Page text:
Donald Trump is prone to ridiculous, fact-free assertions on the environment and energy. That used to be attributed at least in part to his lack of policy advisors. But now he has advisors, and they’re full of lies too.
Take Stephen Moore, one of Trump’s economic advisors. Moore told E&E Daily in a recent interview that he is urging Trump to emphasize his commitment to expanding fossil fuel production. Many of the supporting arguments Moore offers are completely false — like so much of what Moore has ever said or written.
Moore, a notoriously foolish and dishonest “senior distinguished fellow” at the right-wing Heritage Foundation and a former Wall Street Journal editorialist, told Trump he should “stress the energy stuff” in the candidate’s big economic policy speech in Detroit last month. Trump then went on to propose removing environmental regulations and increasing dirty energy extraction, making big, implausible promises that doing so would reinvigorate American manufacturing.
Moore wants Trump to go even further. “Since Moore came on board this spring to advise Trump on his tax plan, he’s been encouraging Trump to hit back against Democrats’ claims that the transition to more wind and solar energy will be good for the economy and the environment,” E&E writes.
That the transition to wind and solar energy is good for the environment isn’t a claim, it’s a fact. Wind and solar do not create the climate pollution or the conventional pollution that coal, oil, and gas do. And it’s undeniable that the wind and solar industries are creating jobs. Solar already employs more people in the U.S. than coal, despite the fact that solar currently provides a much smaller percentage of the nation’s electricity.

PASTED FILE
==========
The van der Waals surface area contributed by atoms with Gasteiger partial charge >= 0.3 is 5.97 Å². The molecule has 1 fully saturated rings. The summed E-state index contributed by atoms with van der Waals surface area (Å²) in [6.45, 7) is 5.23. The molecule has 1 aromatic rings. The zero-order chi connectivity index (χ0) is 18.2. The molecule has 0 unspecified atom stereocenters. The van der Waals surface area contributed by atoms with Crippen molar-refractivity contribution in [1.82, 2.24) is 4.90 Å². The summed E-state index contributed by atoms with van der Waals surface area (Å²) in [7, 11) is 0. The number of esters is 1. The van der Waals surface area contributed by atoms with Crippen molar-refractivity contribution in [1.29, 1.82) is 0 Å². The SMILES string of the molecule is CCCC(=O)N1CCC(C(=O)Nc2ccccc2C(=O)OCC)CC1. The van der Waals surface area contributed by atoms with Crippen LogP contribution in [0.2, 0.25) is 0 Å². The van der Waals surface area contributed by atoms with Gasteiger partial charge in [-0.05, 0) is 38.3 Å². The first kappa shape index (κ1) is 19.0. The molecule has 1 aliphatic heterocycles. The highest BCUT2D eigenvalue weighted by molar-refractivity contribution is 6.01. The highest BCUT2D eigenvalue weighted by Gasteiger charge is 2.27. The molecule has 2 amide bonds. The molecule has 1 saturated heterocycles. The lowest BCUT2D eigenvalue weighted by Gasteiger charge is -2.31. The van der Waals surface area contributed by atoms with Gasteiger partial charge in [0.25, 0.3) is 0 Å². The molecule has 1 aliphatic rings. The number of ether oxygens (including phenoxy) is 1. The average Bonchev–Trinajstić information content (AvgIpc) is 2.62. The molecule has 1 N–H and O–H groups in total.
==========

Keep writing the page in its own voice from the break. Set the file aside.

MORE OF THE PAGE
Moore also trots out the old, discredited claim that the U.S. shouldn’t bother to do anything to curb carbon emissions because China will just keep on polluting. “Every time we shut down a coal plant in the U.S., China builds 10,” he told E&E. “So how does that reduce global warming?”
Moore’s premise — that China won’t work with us to fight climate change — is simply wrong. Just last week, China formally joined the Paris climate agreement, at the same time the U.S. did. China is creating a cap-and-trade system for carbon emissions. In 2015, China’s solar energy capacity increased by 74 percent and its wind energy capacity expanded by a third, while coal consumption dropped by 3.7 percent. The U.S. has emitted more total climate pollution than any other nation on earth, so we have to demonstrate that we’re willing to take action if we want other countries to do the same. Under President Obama, the country is moving to cut emissions, so the U.S. was able to bring China into a landmark bilateral climate agreement in 2014.
Moore offered up yet one more howler when he told E&E that we could reduce emissions without transitioning away from fossil fuels. Plant some trees, he suggested. Tree planting is great, but as Grist explained long ago, there is no way to plant enough trees to soak up all the carbon currently emitted by our cars and power plants. Then again, there’s a long conservative tradition of being confused about trees.